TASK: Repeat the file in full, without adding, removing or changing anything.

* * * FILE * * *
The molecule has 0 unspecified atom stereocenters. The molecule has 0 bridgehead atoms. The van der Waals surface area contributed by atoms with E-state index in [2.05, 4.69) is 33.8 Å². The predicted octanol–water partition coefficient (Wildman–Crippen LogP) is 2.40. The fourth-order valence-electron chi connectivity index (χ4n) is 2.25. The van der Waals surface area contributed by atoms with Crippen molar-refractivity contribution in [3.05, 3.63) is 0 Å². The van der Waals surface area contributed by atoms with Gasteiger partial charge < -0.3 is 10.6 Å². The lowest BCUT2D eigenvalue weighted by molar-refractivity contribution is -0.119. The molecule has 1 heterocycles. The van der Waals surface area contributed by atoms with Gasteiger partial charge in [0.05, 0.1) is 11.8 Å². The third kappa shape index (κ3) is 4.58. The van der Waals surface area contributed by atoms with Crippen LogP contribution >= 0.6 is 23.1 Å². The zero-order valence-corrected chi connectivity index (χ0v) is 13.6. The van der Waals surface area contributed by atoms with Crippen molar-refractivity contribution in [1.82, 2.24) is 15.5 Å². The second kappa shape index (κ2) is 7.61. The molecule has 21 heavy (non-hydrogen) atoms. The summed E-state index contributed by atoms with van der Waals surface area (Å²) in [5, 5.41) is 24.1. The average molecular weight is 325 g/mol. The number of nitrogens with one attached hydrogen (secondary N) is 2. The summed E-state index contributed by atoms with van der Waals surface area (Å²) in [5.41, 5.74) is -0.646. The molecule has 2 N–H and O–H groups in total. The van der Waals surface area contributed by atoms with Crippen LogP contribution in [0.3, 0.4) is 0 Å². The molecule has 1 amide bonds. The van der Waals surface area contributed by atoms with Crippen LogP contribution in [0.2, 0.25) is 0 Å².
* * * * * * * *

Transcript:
The molecule has 0 unspecified atom stereocenters. The molecule has 0 bridgehead atoms. The van der Waals surface area contributed by atoms with E-state index in [2.05, 4.69) is 33.8 Å². The predicted octanol–water partition coefficient (Wildman–Crippen LogP) is 2.40. The fourth-order valence-electron chi connectivity index (χ4n) is 2.25. The van der Waals surface area contributed by atoms with Crippen molar-refractivity contribution in [3.05, 3.63) is 0 Å². The van der Waals surface area contributed by atoms with Gasteiger partial charge < -0.3 is 10.6 Å². The lowest BCUT2D eigenvalue weighted by molar-refractivity contribution is -0.119. The molecule has 1 heterocycles. The van der Waals surface area contributed by atoms with Gasteiger partial charge in [0.05, 0.1) is 11.8 Å². The third kappa shape index (κ3) is 4.58. The van der Waals surface area contributed by atoms with Crippen LogP contribution >= 0.6 is 23.1 Å². The zero-order valence-corrected chi connectivity index (χ0v) is 13.6. The van der Waals surface area contributed by atoms with Crippen molar-refractivity contribution in [1.82, 2.24) is 15.5 Å². The second kappa shape index (κ2) is 7.61. The molecule has 21 heavy (non-hydrogen) atoms. The summed E-state index contributed by atoms with van der Waals surface area (Å²) in [5, 5.41) is 24.1. The average molecular weight is 325 g/mol. The number of nitrogens with one attached hydrogen (secondary N) is 2. The summed E-state index contributed by atoms with van der Waals surface area (Å²) in [5.41, 5.74) is -0.646. The molecule has 2 N–H and O–H groups in total. The van der Waals surface area contributed by atoms with Crippen LogP contribution in [0.3, 0.4) is 0 Å². The molecule has 1 amide bonds. The van der Waals surface area contributed by atoms with Crippen LogP contribution in [0.2, 0.25) is 0 Å².